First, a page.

But he hopes that the signs could, in its own way, revitalize democracy.

"My whole part of it is to get that 50 per cent who doesn't vote - through a little bit of controversy, whatever, get them out there, get off their fat lazy asses and off to the polling state and vote," Makela added. "Preferably not for the NDP, but vote."

In his world - he hopes to get 85 per cent of eligible voters out - he feels that 100 per cent voter turnout is too unrealistic. He said that during low voter turnout, a small percentage of the people who voted for the party can decide an election - something he doesn't appreciate.

"Why should 15 or 20 per cent divide the whole fate of the province for the next four years?"

The 62-year-old Makela was born and raised in B.C., and still works as a grader. The evidence of his line of his work can be seen in his hands, with fingers whitened by years of work and fingernails with black spots upon them, and a firm handshake.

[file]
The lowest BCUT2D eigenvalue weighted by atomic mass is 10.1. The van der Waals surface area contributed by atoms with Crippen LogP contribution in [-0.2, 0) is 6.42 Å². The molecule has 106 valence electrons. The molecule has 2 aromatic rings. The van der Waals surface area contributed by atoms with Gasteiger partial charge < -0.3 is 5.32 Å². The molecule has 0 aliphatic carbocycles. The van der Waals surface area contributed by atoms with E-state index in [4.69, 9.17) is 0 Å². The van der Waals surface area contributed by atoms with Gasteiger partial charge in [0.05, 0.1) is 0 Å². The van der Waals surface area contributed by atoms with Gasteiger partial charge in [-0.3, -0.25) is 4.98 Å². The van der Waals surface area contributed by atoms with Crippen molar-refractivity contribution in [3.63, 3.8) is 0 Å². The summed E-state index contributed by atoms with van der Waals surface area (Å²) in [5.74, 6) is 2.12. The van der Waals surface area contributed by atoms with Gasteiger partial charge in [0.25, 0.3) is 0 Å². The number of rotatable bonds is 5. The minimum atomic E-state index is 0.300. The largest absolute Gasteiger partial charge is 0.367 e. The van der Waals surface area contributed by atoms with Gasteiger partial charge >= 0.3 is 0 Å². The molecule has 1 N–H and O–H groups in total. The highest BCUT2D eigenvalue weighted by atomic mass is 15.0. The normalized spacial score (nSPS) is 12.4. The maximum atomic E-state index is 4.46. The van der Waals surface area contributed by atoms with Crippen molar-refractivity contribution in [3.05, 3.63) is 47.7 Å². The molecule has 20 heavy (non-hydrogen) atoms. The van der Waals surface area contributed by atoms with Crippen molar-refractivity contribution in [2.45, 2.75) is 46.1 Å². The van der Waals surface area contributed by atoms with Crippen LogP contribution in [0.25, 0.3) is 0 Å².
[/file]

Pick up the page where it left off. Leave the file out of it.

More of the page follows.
To be interviewed by the Dawson Creek Daily News, he wore white camoflauge fleece sweat pants, a torn black Yukon Brewhouse hoodie, and wide purple rock-star sunglasses.

Makela has done manual labour all his life.

During the 1990s, he left the province because of the lack of work that he felt was caused by the NDP to work in places like Brooks, Alta. It was partly for this reason that he decided to act.

"The first time I ever waved an 'NDP sucks' sign about 15 years ago was in the early 1990s," he said. The sign - made from metal by a carpenter friend, and one that he still keeps - has both the French and English spelling of the phrase, because Makela recognizes that Canada is a bilingual country.